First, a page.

the lack of manpower that has allowed the activity to become established
in Tulare County.
At the next Town Meeting, scheduled for March or April, Supervisor
Ishida will update the public on his recent meetings in Sacramento and
ask county staff for a briefing on the Three Rivers Community Plan.
For more information about any county matter, contact Supervisor
NPS pays fine
Last month, the National Park Service paid a $25,000 fine
to the San Joaquin Valley Air Pollution Control District. The fine stemmed
from a brush-clearing fire that was ignited in Sequoia National Park on
June 30, 2004, after the air-quality district had issued a no-burn order.
It was the first time that Sequoia and Kings Canyon National
Parks had been cited or fined for an air-quality violation. The NPS regional
office in San Francisco negotiated the original $75,000 penalty down to
$25,000. An NPS spokesperson said, however, the payment was not an admission
Air quality management personnel said that Sequoia-Kings
Canyon fire crews routinely consult district officials when planning a
burn. But Valley air is so bad that air quality officials took action,
they said, because the district cannot make exceptions for anyone or any
agency that defies the no-burn order.
Kelly Malay, SJVAPCD spokesperson, explained what happens
when the agency issues a notice of violation like the one it sent to Sequoia
“When we issue
a violation, the party can pay a fine, contest the action in court, or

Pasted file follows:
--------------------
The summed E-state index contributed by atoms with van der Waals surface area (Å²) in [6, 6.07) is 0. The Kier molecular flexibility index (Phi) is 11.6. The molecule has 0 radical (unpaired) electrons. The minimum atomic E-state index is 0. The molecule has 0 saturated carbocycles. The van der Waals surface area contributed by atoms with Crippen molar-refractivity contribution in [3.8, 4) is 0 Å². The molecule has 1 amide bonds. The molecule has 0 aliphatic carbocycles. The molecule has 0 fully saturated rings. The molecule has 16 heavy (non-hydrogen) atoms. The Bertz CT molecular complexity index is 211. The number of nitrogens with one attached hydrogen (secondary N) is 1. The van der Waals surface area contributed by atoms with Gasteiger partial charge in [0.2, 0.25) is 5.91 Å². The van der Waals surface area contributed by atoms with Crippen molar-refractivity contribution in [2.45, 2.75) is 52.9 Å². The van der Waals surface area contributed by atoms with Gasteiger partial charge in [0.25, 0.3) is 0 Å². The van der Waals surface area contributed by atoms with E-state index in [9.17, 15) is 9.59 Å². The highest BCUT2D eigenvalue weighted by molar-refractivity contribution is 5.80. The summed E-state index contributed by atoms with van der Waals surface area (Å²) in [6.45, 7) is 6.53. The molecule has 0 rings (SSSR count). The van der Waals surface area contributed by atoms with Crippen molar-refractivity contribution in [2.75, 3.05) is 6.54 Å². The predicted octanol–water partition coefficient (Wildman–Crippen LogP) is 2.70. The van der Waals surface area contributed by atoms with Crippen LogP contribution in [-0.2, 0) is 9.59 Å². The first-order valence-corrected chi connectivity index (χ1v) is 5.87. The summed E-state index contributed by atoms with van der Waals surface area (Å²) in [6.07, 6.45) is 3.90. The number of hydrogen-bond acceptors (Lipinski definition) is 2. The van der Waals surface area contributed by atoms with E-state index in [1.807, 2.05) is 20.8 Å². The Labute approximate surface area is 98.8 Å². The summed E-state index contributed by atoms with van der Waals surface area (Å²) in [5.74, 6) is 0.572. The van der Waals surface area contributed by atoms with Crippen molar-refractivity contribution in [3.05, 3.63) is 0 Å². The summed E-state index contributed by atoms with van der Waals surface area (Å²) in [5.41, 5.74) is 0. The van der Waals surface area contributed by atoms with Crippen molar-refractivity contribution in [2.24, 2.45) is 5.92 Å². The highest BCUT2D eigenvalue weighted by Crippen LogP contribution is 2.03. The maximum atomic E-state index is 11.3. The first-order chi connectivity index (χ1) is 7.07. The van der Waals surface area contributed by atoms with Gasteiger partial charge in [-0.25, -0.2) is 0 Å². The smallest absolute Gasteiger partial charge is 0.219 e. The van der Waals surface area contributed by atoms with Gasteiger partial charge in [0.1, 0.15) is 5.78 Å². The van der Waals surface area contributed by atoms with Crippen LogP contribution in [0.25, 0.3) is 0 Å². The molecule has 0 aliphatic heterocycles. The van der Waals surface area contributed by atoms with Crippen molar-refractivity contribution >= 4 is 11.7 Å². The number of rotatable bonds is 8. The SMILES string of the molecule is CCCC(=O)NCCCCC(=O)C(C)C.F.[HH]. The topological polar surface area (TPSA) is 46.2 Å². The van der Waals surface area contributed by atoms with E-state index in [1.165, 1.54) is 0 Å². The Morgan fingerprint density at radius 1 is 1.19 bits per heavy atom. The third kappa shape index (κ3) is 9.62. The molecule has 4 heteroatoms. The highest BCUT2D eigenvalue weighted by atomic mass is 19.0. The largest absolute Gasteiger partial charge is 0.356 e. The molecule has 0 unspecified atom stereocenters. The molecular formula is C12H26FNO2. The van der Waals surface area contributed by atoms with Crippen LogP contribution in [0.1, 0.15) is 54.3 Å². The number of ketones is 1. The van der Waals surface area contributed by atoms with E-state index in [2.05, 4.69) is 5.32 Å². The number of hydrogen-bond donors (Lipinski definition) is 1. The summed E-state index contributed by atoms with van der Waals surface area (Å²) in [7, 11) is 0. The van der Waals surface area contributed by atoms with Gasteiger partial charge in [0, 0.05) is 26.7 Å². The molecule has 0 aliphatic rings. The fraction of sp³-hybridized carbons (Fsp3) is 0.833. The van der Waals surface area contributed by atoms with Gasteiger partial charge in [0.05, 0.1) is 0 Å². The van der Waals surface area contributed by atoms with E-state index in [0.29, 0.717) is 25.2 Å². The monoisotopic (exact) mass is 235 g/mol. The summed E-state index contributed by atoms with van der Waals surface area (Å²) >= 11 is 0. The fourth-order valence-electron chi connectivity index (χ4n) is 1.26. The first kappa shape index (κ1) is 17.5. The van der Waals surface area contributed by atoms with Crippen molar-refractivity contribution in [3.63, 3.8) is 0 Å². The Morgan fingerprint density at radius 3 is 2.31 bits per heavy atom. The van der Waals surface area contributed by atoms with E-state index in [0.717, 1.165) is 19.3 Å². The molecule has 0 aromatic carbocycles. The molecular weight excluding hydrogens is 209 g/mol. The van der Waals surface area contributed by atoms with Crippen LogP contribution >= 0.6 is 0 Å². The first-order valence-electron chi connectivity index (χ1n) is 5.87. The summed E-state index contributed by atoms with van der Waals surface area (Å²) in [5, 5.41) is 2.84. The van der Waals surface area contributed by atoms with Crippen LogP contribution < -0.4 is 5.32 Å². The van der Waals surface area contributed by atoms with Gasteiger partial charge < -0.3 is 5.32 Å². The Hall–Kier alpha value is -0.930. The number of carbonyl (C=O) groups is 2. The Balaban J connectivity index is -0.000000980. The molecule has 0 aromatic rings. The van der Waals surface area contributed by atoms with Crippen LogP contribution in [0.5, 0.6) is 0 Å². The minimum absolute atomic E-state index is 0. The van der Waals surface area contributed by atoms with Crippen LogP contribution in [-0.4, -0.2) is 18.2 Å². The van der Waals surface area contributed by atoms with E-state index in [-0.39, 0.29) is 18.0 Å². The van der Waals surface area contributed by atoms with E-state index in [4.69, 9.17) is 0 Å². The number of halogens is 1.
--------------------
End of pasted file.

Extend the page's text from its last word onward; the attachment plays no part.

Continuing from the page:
go through a mutual settlement process,” Malay said. “In this
case, the NPS opted for the latter and district officials agreed to accept
the $25,000 payment.”
Both sides agreed that in any burn there is always a possibility
that down-canyon communities like Three Rivers could be recipients of
smoke and dangerous particulates.
goal of the district is to achieve compliance, Malay said. “We’ve
had the cooperation of the national parks in the past and we expect that
Access gate installed
Reduction in pot-planting is goal
In an effort to deter what has become a thriving seasonal
industry in Tulare County and on public lands throughout the state, a
new gate has been installed on the Mineral King Road, about 10 miles from
Highway 198, where it will remain closed and locked until Memorial Day
The new access gate is located at the Sequoia National Park
boundary on the Mineral King Road, about one-half mile past Lake Canyon.
Its installation by the National Park Service is an attempt to curtail
a burgeoning pot problem that has exploded in recent years in the area.
The gate near the former Camp Conifer, at the 17-mile mark,
will also remain closed and locked until the Memorial Day holiday weekend.
In fact, Tulare County is currently ranked number one among
California’s 58 counties with more than 150,000 marijuana plants
seized in 2004. In contrast, Fresno County ranked seventh; Madera County
was ninth in plants eradicated.
Statewide, there were 466,000 plants removed last year, 31.6 percent more
than in 2003.
The mid-elevations of the Mineral King Road are attractive